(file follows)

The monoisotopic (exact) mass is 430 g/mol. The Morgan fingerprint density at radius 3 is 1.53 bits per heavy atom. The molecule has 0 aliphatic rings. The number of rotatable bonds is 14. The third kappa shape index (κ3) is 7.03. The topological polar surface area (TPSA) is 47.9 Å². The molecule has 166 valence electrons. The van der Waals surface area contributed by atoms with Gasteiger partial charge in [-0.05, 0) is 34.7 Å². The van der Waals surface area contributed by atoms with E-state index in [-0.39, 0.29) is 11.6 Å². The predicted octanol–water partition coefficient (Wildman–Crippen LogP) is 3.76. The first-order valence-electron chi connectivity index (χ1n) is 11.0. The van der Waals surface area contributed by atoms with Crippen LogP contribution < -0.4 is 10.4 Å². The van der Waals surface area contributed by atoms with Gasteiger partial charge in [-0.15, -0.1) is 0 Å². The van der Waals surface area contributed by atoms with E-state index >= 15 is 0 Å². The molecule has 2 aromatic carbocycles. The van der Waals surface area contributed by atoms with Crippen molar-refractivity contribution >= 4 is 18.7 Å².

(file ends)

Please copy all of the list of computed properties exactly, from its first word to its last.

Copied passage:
The monoisotopic (exact) mass is 430 g/mol. The Morgan fingerprint density at radius 3 is 1.53 bits per heavy atom. The molecule has 0 aliphatic rings. The number of rotatable bonds is 14. The third kappa shape index (κ3) is 7.03. The topological polar surface area (TPSA) is 47.9 Å². The molecule has 166 valence electrons. The van der Waals surface area contributed by atoms with Gasteiger partial charge in [-0.05, 0) is 34.7 Å². The van der Waals surface area contributed by atoms with E-state index in [-0.39, 0.29) is 11.6 Å². The predicted octanol–water partition coefficient (Wildman–Crippen LogP) is 3.76. The first-order valence-electron chi connectivity index (χ1n) is 11.0. The van der Waals surface area contributed by atoms with Crippen LogP contribution < -0.4 is 10.4 Å². The van der Waals surface area contributed by atoms with Gasteiger partial charge in [-0.15, -0.1) is 0 Å². The van der Waals surface area contributed by atoms with E-state index >= 15 is 0 Å². The molecule has 2 aromatic carbocycles. The van der Waals surface area contributed by atoms with Crippen molar-refractivity contribution >= 4 is 18.7 Å².